To interact with the SFA’s audio archive on Broadcastr, please visit

Thursday, February 24


Eddie Huang, outside of Taylor Grocery, during 2010 Symposium

There are many ways you may know of Eddie Huang. His restaurant in NYC, Baohaus (or the late Xiao Ye). His blog posts and Twitterfeed. Or you may have first been introduced to him in Gravy. Or at the Southern Foodways Symposium last October, where he was wok-cooking catfish.

Today, on, you can Meet Eddie Huang, Food Personality.

And then add him to your Twitterfeed. He's hilarious.

Wednesday, February 23


Most of you have heard by now that Joe York, our resident filmmaker, has been collecting footage for a new feature-length film, Southern Food: The Movie. But did you know he's been blogging about the project, too? Visit to meet some of the people and places that will be featured in the film. Places like Awendaw, SC, where the Green and Colleton families uphold a longstanding family tradition of having fresh game on the holiday table by going on a squirrel hunt every Thanksgiving.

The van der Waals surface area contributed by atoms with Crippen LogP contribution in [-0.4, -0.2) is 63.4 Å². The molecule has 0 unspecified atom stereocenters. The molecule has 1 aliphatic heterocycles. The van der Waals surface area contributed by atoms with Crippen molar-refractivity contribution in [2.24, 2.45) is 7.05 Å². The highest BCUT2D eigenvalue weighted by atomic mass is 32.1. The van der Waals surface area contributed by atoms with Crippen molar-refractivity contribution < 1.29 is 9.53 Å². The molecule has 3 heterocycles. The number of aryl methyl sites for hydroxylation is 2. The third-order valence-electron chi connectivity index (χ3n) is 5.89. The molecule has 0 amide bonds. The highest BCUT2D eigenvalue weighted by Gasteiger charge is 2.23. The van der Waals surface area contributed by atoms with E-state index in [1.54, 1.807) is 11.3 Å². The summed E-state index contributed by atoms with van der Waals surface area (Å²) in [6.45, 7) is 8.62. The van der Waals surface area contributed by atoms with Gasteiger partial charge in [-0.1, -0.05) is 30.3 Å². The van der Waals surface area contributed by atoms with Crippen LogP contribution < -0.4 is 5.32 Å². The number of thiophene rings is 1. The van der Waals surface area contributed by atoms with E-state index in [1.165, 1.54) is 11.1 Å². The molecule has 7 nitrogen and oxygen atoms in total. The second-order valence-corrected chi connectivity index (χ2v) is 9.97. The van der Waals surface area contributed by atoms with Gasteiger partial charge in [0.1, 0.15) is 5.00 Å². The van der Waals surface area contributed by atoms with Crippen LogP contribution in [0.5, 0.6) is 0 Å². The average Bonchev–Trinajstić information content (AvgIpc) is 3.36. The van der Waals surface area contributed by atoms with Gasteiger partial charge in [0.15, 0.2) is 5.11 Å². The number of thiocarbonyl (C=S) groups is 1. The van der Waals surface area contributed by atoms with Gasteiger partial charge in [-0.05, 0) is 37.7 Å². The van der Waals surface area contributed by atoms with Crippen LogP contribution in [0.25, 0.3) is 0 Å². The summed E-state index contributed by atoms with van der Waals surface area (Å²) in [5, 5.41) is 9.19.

A five-minute short on the Green/Colleton family squirrel hunt, along with a handful of other SFA films, will screen on Wed., March 2, at the SFA's Potlikker Film Fest: Charleston

Southern Food: The Movie is due out in the spring of 2012.

Tuesday, February 22


22nd Annual Natchez Literary and Cinema Celebration
“Fields of Dreams: Sports in the South”
February 24-27